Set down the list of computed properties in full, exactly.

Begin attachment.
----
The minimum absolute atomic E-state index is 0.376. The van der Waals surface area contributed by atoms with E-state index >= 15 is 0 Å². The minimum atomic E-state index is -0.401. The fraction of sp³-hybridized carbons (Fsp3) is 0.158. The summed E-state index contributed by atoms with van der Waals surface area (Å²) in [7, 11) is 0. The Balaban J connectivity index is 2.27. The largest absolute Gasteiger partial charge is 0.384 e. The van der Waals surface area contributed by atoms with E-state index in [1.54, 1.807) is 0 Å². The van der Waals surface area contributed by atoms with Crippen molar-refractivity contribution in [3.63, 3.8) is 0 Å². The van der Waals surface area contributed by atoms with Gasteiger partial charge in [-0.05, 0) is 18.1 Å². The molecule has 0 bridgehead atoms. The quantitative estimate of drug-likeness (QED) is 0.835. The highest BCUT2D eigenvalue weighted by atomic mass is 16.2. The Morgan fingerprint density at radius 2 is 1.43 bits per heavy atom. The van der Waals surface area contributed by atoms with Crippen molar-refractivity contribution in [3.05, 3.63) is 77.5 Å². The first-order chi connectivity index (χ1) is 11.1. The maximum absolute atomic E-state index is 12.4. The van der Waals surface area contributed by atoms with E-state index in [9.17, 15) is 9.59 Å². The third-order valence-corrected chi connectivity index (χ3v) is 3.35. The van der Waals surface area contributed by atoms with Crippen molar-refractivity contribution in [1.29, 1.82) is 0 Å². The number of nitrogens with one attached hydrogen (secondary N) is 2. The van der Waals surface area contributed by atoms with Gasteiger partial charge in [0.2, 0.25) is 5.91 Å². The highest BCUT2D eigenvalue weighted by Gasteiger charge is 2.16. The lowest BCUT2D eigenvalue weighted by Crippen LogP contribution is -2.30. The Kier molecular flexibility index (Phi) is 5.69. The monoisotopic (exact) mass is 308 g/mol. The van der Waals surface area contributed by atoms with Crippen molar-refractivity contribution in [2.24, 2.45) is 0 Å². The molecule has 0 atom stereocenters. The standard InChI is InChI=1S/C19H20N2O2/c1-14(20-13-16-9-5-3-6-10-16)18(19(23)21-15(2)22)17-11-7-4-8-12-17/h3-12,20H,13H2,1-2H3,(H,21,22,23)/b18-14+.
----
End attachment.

The minimum absolute atomic E-state index is 0.376. The van der Waals surface area contributed by atoms with E-state index >= 15 is 0 Å². The minimum atomic E-state index is -0.401. The fraction of sp³-hybridized carbons (Fsp3) is 0.158. The summed E-state index contributed by atoms with van der Waals surface area (Å²) in [7, 11) is 0. The Balaban J connectivity index is 2.27. The largest absolute Gasteiger partial charge is 0.384 e. The van der Waals surface area contributed by atoms with E-state index in [1.54, 1.807) is 0 Å². The van der Waals surface area contributed by atoms with Crippen molar-refractivity contribution in [3.63, 3.8) is 0 Å². The van der Waals surface area contributed by atoms with Gasteiger partial charge in [-0.05, 0) is 18.1 Å². The molecule has 0 bridgehead atoms. The quantitative estimate of drug-likeness (QED) is 0.835. The highest BCUT2D eigenvalue weighted by atomic mass is 16.2. The Morgan fingerprint density at radius 2 is 1.43 bits per heavy atom. The van der Waals surface area contributed by atoms with Crippen molar-refractivity contribution in [3.05, 3.63) is 77.5 Å². The first-order chi connectivity index (χ1) is 11.1. The maximum absolute atomic E-state index is 12.4. The van der Waals surface area contributed by atoms with E-state index in [9.17, 15) is 9.59 Å². The third-order valence-corrected chi connectivity index (χ3v) is 3.35. The van der Waals surface area contributed by atoms with Crippen molar-refractivity contribution in [1.29, 1.82) is 0 Å². The number of nitrogens with one attached hydrogen (secondary N) is 2. The van der Waals surface area contributed by atoms with Gasteiger partial charge in [0.2, 0.25) is 5.91 Å². The highest BCUT2D eigenvalue weighted by Gasteiger charge is 2.16. The lowest BCUT2D eigenvalue weighted by Crippen LogP contribution is -2.30. The Kier molecular flexibility index (Phi) is 5.69. The monoisotopic (exact) mass is 308 g/mol. The van der Waals surface area contributed by atoms with Crippen molar-refractivity contribution in [2.24, 2.45) is 0 Å². The molecule has 0 atom stereocenters. The standard InChI is InChI=1S/C19H20N2O2/c1-14(20-13-16-9-5-3-6-10-16)18(19(23)21-15(2)22)17-11-7-4-8-12-17/h3-12,20H,13H2,1-2H3,(H,21,22,23)/b18-14+.